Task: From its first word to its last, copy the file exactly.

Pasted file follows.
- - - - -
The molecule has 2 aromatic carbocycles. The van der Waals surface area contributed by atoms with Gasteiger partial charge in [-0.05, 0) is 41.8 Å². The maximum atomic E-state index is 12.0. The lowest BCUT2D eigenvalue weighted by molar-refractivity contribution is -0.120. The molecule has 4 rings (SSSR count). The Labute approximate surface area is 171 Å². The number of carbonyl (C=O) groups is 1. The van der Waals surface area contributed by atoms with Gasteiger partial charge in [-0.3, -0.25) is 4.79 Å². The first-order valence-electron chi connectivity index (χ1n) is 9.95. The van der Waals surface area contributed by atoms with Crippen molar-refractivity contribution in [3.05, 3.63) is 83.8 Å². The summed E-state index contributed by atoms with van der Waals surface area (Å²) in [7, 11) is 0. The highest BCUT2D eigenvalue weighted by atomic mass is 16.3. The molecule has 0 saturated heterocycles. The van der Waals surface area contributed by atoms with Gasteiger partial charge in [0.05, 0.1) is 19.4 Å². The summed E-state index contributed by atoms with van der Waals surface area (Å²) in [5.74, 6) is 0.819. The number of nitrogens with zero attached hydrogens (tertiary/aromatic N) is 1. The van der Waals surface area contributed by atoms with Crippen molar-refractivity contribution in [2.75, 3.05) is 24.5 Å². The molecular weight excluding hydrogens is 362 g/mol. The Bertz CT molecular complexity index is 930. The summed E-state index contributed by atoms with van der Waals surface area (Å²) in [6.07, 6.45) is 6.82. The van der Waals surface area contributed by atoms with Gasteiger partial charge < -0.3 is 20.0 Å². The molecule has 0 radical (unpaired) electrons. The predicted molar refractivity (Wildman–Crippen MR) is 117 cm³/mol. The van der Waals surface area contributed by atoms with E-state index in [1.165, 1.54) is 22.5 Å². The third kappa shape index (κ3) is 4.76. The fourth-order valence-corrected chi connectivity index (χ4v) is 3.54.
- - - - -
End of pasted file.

The molecule has 2 aromatic carbocycles. The van der Waals surface area contributed by atoms with Gasteiger partial charge in [-0.05, 0) is 41.8 Å². The maximum atomic E-state index is 12.0. The lowest BCUT2D eigenvalue weighted by molar-refractivity contribution is -0.120. The molecule has 4 rings (SSSR count). The Labute approximate surface area is 171 Å². The number of carbonyl (C=O) groups is 1. The van der Waals surface area contributed by atoms with Gasteiger partial charge in [-0.3, -0.25) is 4.79 Å². The first-order valence-electron chi connectivity index (χ1n) is 9.95. The van der Waals surface area contributed by atoms with Crippen molar-refractivity contribution in [3.05, 3.63) is 83.8 Å². The summed E-state index contributed by atoms with van der Waals surface area (Å²) in [7, 11) is 0. The highest BCUT2D eigenvalue weighted by atomic mass is 16.3. The molecule has 0 saturated heterocycles. The van der Waals surface area contributed by atoms with Gasteiger partial charge in [0.05, 0.1) is 19.4 Å². The summed E-state index contributed by atoms with van der Waals surface area (Å²) in [5.74, 6) is 0.819. The number of nitrogens with zero attached hydrogens (tertiary/aromatic N) is 1. The van der Waals surface area contributed by atoms with Crippen molar-refractivity contribution in [2.75, 3.05) is 24.5 Å². The molecular weight excluding hydrogens is 362 g/mol. The Bertz CT molecular complexity index is 930. The summed E-state index contributed by atoms with van der Waals surface area (Å²) in [6.07, 6.45) is 6.82. The van der Waals surface area contributed by atoms with Gasteiger partial charge < -0.3 is 20.0 Å². The molecule has 0 radical (unpaired) electrons. The predicted molar refractivity (Wildman–Crippen MR) is 117 cm³/mol. The van der Waals surface area contributed by atoms with E-state index in [1.165, 1.54) is 22.5 Å². The third kappa shape index (κ3) is 4.76. The fourth-order valence-corrected chi connectivity index (χ4v) is 3.54.